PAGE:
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Why it is real interest rates that really matter

by LLB Reporter
11th Aug 23 10:27 am

For all of the wailing and gnashing of teeth over the Bank of England’s fourteenth consecutive interest rate hike, the nominal base rate of 5.25% is still below the post-1970 average of 6.4% and the real rate of interest – adjusting for inflation – is still minus 2.65% using the consumer price index benchmark for inflation and minus 5.45% using the retail price index.

 Where interest rates lie, in nominal and real terms, has just as profound implications for investments and portfolios as it does the wider economy. The higher they go, the less inclined an investor may be to take risks with shares and more tempted they may be to stick to the calmer waters of cash and perhaps bonds.

The post-Great Financial Crisis environment of low inflation and low interest rates meant that investors could argue there was little or no alternative to shares, from a yield or capital gain perspective.

But central banks’ dash to jack up interest rates and the effect of their efforts to quell inflation upon bond yields means the picture looks quite different now:

Central bank base rate 5.25% 5.50%
Real bank base rate (2.65%) 2.50%
2-year Govt. bond yield 4.87% 4.79%
10-year Govt. bond yield 4.35% 3.98%
Equity dividend yield 4.10% 1.67%
Share buyback yield 1.87% 2.50%
Equity earnings yield 8.93% 4.17%

Source: Marketscreener, S&P Global, Refinitiv data, analysts’ consensus forecasts

AJ Bell investment director Russ Mould said: “The return available on cash, as defined by central banks’ base rates, and by extension the risk-free rate available on government benchmark bonds, sets the reference point by which the attractiveness, or otherwise, of all asset classes will be judged.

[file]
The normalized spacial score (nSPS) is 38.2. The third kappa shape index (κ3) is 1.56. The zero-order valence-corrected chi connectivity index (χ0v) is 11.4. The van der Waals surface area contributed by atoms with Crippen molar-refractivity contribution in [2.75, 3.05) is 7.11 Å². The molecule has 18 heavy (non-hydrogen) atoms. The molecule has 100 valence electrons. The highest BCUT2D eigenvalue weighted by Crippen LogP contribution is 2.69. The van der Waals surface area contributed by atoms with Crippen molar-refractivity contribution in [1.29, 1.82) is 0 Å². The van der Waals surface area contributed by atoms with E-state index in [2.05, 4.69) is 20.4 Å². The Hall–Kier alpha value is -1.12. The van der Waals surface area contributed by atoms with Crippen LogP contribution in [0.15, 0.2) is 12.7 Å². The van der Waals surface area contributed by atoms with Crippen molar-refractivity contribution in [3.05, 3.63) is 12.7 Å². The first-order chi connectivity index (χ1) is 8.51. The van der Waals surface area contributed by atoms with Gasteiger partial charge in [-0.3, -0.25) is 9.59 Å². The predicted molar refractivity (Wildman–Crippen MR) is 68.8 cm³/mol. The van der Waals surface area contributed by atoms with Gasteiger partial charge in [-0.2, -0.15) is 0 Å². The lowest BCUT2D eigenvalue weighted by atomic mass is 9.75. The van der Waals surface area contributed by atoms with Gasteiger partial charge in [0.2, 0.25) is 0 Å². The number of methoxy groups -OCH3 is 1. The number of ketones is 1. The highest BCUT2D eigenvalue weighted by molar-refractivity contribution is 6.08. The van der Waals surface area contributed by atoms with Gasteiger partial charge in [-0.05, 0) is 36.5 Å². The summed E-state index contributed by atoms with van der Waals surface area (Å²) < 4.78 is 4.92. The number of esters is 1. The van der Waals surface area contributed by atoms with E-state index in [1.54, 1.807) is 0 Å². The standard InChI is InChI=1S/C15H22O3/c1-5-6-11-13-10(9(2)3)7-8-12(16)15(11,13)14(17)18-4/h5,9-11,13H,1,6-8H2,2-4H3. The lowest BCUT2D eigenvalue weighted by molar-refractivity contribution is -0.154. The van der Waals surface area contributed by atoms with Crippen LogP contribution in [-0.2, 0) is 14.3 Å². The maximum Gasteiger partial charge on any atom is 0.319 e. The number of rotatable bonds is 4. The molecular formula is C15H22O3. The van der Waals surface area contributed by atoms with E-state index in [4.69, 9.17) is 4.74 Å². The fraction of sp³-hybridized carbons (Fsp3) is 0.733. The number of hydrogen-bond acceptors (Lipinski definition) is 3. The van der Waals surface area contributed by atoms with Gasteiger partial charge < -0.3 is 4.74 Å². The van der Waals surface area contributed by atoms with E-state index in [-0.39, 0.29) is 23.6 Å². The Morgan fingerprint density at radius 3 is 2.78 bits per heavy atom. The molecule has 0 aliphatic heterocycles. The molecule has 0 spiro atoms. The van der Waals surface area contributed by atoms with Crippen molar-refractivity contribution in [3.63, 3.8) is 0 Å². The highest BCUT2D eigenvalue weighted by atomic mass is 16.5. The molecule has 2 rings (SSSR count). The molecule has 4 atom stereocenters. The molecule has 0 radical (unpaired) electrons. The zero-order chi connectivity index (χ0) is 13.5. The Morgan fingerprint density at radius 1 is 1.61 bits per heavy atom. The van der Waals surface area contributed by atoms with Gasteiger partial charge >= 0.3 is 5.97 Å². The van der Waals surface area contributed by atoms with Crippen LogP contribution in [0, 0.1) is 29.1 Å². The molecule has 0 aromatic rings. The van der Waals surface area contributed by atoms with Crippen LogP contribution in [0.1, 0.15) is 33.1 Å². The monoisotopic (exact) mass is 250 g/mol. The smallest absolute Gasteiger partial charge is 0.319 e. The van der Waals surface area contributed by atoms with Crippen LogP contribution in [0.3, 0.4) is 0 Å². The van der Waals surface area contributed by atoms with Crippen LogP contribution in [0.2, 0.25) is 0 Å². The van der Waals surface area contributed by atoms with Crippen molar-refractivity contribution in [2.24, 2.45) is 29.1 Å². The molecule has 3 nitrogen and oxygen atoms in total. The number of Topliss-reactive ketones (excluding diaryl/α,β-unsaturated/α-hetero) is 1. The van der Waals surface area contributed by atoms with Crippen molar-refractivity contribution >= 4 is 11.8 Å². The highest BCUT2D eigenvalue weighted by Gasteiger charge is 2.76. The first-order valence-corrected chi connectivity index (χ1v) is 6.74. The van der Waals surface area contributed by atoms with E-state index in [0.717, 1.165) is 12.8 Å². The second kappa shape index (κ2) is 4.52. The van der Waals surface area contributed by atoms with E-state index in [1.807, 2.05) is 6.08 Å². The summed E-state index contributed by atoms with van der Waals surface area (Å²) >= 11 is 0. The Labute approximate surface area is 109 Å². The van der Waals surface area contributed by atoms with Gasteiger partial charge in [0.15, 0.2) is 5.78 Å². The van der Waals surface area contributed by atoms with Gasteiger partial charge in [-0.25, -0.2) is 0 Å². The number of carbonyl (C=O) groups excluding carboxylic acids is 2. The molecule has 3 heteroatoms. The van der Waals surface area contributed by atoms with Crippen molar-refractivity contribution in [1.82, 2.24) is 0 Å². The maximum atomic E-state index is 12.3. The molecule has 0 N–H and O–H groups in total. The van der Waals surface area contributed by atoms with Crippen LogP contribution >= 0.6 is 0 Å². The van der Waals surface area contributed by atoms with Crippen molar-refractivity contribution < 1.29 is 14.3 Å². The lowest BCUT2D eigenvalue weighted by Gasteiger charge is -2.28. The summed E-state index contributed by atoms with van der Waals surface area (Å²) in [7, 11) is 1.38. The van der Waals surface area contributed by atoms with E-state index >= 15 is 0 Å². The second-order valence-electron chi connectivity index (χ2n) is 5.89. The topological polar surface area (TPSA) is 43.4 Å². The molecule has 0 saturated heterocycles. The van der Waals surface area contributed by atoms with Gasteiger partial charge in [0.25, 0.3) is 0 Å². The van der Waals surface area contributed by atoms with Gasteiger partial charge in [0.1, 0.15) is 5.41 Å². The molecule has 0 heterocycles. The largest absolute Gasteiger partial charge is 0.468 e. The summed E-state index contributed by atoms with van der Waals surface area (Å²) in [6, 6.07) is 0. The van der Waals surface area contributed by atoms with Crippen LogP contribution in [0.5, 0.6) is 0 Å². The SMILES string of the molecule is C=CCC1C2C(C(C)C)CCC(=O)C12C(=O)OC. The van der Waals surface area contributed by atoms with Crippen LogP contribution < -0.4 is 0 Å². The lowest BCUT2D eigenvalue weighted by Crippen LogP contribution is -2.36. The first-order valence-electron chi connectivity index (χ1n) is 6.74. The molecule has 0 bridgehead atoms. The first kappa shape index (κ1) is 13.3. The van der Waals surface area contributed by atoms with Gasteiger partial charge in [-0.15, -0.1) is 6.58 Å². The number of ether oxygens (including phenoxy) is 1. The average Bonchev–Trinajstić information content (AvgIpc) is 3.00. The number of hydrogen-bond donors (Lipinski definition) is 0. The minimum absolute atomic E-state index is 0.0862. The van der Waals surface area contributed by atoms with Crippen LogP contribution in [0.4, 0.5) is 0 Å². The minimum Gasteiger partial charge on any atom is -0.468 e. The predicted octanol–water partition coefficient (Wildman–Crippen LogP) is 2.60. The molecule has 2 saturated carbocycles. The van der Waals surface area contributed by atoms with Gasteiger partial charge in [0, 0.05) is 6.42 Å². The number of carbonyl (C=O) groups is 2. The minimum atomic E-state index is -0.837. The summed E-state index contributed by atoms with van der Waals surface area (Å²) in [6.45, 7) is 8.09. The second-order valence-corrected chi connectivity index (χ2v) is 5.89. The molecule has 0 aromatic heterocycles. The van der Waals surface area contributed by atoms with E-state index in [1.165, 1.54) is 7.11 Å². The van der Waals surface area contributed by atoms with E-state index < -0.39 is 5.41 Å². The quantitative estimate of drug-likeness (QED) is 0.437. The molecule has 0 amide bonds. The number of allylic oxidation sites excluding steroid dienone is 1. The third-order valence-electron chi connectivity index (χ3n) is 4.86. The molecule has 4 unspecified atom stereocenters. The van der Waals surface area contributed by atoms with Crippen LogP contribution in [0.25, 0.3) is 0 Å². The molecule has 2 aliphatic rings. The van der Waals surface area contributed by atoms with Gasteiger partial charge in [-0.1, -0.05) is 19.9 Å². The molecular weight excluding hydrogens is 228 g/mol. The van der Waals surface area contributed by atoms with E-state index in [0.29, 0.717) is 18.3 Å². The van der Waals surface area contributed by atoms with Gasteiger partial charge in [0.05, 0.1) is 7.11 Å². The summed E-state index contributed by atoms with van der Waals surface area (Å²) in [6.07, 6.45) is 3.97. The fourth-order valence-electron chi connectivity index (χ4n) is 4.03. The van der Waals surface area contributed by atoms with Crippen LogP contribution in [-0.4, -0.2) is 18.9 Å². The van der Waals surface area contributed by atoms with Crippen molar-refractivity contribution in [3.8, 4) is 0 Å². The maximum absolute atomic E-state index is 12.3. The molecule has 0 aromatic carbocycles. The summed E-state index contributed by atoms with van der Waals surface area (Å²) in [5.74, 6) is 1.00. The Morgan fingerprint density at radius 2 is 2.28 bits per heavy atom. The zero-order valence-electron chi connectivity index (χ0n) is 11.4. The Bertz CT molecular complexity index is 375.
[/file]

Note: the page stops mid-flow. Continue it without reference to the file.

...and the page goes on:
“In the UK, the ten-year government gilt is seen as the risk-free rate and any other investment should return more than that to compensate for the additional dangers. The higher the gilt yield goes, the less inclined, or obliged, investors will feel to pay up for alternative asset classes, such as shares (and vice-versa).

“Right now, in nominal terms, investors can get a superior yield from ten- (and two-) year government gilts than they can from equities and for less capital risk, at least if they buy at issue and hold them until redemption.

“The picture is the same in the USA, even allowing for how share buybacks contribute to total shareholder returns – in the UK, the FTSE 100’s constituents’ cash return plans here add another 1.9% to the cash yield on the index and the S&P 500’s another 2.5% or so.

“Those buybacks help to keep the total yield balance in favour of equities in the UK in nominal and real terms, while in the USA equities offer less than real interest rates and cash in the bank, once inflation is taken into account. Buybacks, however, tip the total cash yield calculation back in the favour of equities.

“This may help to explain why stock markets are proving relatively resilient in the UK and continue to barrel higher in the USA, even though interest rates are way higher than anyone expected them to be twelve months ago.

 “No-one knows for sure where inflation and rates will go next – central bankers’ failed ‘transitory’ narrative for inflation in 2021 and panic to catch up with a slew of rate increases in 2022 and 2023 makes that extremely clear.

“Under such circumstances, investors could be forgiven for taking a closer look at their portfolio weightings toward bonds and even cash, relative to equities, especially as any rate cuts during the life of the bonds could mean fixed-income instruments offer potential for capital gain as well as steady coupon payments.”

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